Two candidates who could clash in a fight for the conservative vote in the special election to replace Sen. Tom CoburnTom CoburnCoburn: I haven't seen 'self-discipline' from Trump McCain: No third-party foes coming for Trump Tough choice for vulnerable GOP senators: Embrace or reject Trump MORE (R-Okla.) said Monday they're still in the process of making their decisions.
Rep. Jim BridenstineJim BridenstineLawmakers turned over gifts after secretly funded trip to Azerbaijan Republicans blast Pentagon energy programs Louie Gohmert faces his biggest challenge MORE’s (R-Okla.) campaign issued a release on Monday pushing back on reports that he may be moving away from a Senate bid and reasserting his interest in the special election.
“Congressman Jim Bridenstine said on Monday he is pleased to know that Dr. Coburn is not resigning strictly on health concerns. Bridenstine said he is honored by the number of people, statewide and nationally, encouraging him to run for the Senate seat, but he is not inclined to rush the decision,” the statement, obtained first by The Hill, reads.
He’s seen by national conservatives as the best alternative to Rep. James Lankford (R-Okla.), who announced his decision to run on Monday and was immediately met with conservative pushback.
One national conservative group, the Madison Project, urged Bridenstine to jump into the race, saying he “has too much to offer Oklahoma in the Senate for him to sit this one out.”
Another, the Senate Conservatives Fund, suggested in endorsing him for reelection last year that he would make a good Senate candidate in the future. The congressman would likely get the support of both groups if he ran for the seat.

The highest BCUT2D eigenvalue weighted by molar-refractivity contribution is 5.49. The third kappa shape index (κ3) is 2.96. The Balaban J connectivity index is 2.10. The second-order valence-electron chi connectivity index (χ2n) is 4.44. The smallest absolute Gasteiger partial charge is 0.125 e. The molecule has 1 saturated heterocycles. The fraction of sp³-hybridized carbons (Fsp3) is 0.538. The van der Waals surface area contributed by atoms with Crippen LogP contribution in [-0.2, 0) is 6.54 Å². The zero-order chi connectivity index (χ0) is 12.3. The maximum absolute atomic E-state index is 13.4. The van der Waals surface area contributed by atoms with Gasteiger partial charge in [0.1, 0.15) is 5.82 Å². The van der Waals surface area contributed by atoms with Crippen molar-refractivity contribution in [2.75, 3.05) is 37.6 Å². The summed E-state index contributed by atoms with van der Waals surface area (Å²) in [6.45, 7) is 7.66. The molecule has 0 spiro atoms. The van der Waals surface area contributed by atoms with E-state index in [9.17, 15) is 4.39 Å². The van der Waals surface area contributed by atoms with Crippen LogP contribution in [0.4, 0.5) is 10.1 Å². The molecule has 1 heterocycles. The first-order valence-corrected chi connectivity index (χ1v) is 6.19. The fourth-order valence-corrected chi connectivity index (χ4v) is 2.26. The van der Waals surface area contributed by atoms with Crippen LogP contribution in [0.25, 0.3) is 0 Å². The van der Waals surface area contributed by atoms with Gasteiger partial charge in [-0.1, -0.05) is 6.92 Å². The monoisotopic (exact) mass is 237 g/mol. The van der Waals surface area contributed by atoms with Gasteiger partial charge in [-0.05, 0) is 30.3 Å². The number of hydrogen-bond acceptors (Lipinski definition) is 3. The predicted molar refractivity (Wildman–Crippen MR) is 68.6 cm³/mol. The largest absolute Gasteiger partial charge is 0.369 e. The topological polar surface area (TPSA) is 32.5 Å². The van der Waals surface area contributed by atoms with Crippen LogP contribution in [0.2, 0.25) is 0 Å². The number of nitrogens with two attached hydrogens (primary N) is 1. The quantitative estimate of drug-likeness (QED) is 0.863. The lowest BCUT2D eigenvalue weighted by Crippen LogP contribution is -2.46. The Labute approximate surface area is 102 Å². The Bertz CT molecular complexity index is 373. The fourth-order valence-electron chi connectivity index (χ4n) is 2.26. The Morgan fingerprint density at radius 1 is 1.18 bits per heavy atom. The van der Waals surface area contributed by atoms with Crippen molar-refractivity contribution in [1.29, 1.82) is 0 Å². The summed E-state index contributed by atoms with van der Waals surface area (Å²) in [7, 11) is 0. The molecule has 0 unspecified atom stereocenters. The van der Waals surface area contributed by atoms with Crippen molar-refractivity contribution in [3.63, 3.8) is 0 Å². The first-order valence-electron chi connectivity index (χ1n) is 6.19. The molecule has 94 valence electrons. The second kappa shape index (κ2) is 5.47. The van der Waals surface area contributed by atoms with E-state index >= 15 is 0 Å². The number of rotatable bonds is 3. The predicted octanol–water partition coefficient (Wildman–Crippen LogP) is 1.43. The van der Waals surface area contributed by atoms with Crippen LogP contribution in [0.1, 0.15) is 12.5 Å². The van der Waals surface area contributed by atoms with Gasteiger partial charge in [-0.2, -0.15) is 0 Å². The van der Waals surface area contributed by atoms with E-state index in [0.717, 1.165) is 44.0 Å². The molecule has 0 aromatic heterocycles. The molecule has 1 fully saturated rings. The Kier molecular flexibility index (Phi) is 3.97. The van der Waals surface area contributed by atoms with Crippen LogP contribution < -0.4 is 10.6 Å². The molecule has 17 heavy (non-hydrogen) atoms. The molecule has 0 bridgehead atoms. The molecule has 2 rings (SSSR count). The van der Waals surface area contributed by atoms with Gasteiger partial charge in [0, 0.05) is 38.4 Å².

A source close to Bridenstine said his decision is likely to come within the week.
But another potential candidate, Oklahoma House Speaker T.W. Shannon, could complicate Bridenstine’s bid if he decided to run.
A source close to Shannon tells The Hill that he’s looking very closely at the race. He would compete with Bridenstine for conservatives, and potentially hand Lankford the nomination, if the two split the conservative vote.
In a Monday statement, Shannon said he's "disappointed" that Coburn is stepping down, but hasn't yet made his own decision on the race.
"I have enormous respect and admiration for Dr. Coburn and his service to our country, and, like most Oklahomans, I am disappointed that he will be leaving the United States Senate," he said.
"No one can replace Tom Coburn, but someone will succeed him. I am praying with my family about whether to enter the race to do just that, and I know the Lord will clearly place on my heart what my assignment is," Shannon added.
The race could, however, head to a runoff, if no candidate in a three-way primary were able to get a majority of the votes, and Bridenstine’s supporters privately express confidence in his chances in such a scenario.
Coburn announced last Thursday that, due partly to health concerns, he's cutting his current term short and retiring at the end of this year, sparking a special election for his seat, the dates of which will coincide with this year's regularly scheduled elections.